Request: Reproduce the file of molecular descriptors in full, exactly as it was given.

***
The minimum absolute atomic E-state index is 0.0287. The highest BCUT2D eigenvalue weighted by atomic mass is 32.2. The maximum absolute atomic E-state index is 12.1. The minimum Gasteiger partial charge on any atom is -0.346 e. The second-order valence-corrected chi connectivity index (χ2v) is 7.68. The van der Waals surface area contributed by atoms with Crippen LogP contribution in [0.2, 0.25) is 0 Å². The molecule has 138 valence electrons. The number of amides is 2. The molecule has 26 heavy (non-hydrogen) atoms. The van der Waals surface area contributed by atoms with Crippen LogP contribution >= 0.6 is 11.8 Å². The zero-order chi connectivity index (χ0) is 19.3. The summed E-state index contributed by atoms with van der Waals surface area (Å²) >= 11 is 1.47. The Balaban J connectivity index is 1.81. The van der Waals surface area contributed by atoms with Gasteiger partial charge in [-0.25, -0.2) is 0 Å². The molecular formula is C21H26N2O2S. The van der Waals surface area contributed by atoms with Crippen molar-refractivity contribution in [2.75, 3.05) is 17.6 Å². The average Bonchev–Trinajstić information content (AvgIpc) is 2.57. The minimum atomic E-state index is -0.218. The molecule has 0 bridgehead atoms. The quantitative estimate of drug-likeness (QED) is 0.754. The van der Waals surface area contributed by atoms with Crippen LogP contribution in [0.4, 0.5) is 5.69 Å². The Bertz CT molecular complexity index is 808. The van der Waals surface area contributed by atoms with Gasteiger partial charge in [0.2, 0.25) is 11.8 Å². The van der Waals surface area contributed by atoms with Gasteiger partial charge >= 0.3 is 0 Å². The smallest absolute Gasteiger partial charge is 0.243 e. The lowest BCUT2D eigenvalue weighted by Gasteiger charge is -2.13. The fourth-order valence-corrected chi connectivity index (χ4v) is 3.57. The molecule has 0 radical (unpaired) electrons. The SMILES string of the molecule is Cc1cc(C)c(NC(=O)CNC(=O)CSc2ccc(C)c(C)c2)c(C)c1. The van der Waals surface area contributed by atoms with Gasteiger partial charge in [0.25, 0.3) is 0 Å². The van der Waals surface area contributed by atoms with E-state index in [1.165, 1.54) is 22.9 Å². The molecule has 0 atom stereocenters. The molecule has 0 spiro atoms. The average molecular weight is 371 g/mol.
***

The minimum absolute atomic E-state index is 0.0287. The highest BCUT2D eigenvalue weighted by atomic mass is 32.2. The maximum absolute atomic E-state index is 12.1. The minimum Gasteiger partial charge on any atom is -0.346 e. The second-order valence-corrected chi connectivity index (χ2v) is 7.68. The van der Waals surface area contributed by atoms with Crippen LogP contribution in [0.2, 0.25) is 0 Å². The molecule has 138 valence electrons. The number of amides is 2. The molecule has 26 heavy (non-hydrogen) atoms. The van der Waals surface area contributed by atoms with Crippen LogP contribution >= 0.6 is 11.8 Å². The zero-order chi connectivity index (χ0) is 19.3. The summed E-state index contributed by atoms with van der Waals surface area (Å²) >= 11 is 1.47. The Balaban J connectivity index is 1.81. The van der Waals surface area contributed by atoms with Gasteiger partial charge in [-0.25, -0.2) is 0 Å². The molecular formula is C21H26N2O2S. The van der Waals surface area contributed by atoms with Crippen molar-refractivity contribution in [2.75, 3.05) is 17.6 Å². The average Bonchev–Trinajstić information content (AvgIpc) is 2.57. The minimum atomic E-state index is -0.218. The molecule has 0 bridgehead atoms. The quantitative estimate of drug-likeness (QED) is 0.754. The van der Waals surface area contributed by atoms with Crippen LogP contribution in [0.4, 0.5) is 5.69 Å². The Bertz CT molecular complexity index is 808. The van der Waals surface area contributed by atoms with Gasteiger partial charge in [0.2, 0.25) is 11.8 Å². The van der Waals surface area contributed by atoms with Gasteiger partial charge >= 0.3 is 0 Å². The smallest absolute Gasteiger partial charge is 0.243 e. The lowest BCUT2D eigenvalue weighted by Gasteiger charge is -2.13. The fourth-order valence-corrected chi connectivity index (χ4v) is 3.57. The molecule has 0 radical (unpaired) electrons. The SMILES string of the molecule is Cc1cc(C)c(NC(=O)CNC(=O)CSc2ccc(C)c(C)c2)c(C)c1. The van der Waals surface area contributed by atoms with Gasteiger partial charge in [0.25, 0.3) is 0 Å². The van der Waals surface area contributed by atoms with E-state index in [1.165, 1.54) is 22.9 Å². The molecule has 0 atom stereocenters. The molecule has 0 spiro atoms. The average molecular weight is 371 g/mol.